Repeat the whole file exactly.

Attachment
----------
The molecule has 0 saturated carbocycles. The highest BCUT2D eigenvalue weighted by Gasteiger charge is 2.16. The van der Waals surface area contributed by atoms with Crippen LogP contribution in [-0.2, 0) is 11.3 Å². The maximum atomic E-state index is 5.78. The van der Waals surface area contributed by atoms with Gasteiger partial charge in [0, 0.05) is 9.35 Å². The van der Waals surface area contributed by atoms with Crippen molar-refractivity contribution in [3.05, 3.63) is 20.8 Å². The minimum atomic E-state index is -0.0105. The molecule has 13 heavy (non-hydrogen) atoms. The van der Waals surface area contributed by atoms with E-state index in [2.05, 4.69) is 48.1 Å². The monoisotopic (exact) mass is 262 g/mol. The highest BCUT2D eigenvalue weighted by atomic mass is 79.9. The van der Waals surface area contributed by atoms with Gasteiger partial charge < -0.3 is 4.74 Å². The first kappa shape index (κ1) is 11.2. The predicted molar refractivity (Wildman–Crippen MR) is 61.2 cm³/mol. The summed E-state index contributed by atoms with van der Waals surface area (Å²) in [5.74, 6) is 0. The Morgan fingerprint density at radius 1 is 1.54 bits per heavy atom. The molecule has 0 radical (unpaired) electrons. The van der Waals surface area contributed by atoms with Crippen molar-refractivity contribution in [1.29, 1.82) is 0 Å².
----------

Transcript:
The molecule has 0 saturated carbocycles. The highest BCUT2D eigenvalue weighted by Gasteiger charge is 2.16. The van der Waals surface area contributed by atoms with Crippen LogP contribution in [-0.2, 0) is 11.3 Å². The maximum atomic E-state index is 5.78. The van der Waals surface area contributed by atoms with Gasteiger partial charge in [0, 0.05) is 9.35 Å². The van der Waals surface area contributed by atoms with Crippen molar-refractivity contribution in [3.05, 3.63) is 20.8 Å². The minimum atomic E-state index is -0.0105. The molecule has 13 heavy (non-hydrogen) atoms. The van der Waals surface area contributed by atoms with E-state index in [2.05, 4.69) is 48.1 Å². The monoisotopic (exact) mass is 262 g/mol. The highest BCUT2D eigenvalue weighted by atomic mass is 79.9. The van der Waals surface area contributed by atoms with Gasteiger partial charge < -0.3 is 4.74 Å². The first kappa shape index (κ1) is 11.2. The predicted molar refractivity (Wildman–Crippen MR) is 61.2 cm³/mol. The summed E-state index contributed by atoms with van der Waals surface area (Å²) in [5.74, 6) is 0. The Morgan fingerprint density at radius 1 is 1.54 bits per heavy atom. The molecule has 0 radical (unpaired) electrons. The van der Waals surface area contributed by atoms with Crippen molar-refractivity contribution in [1.29, 1.82) is 0 Å².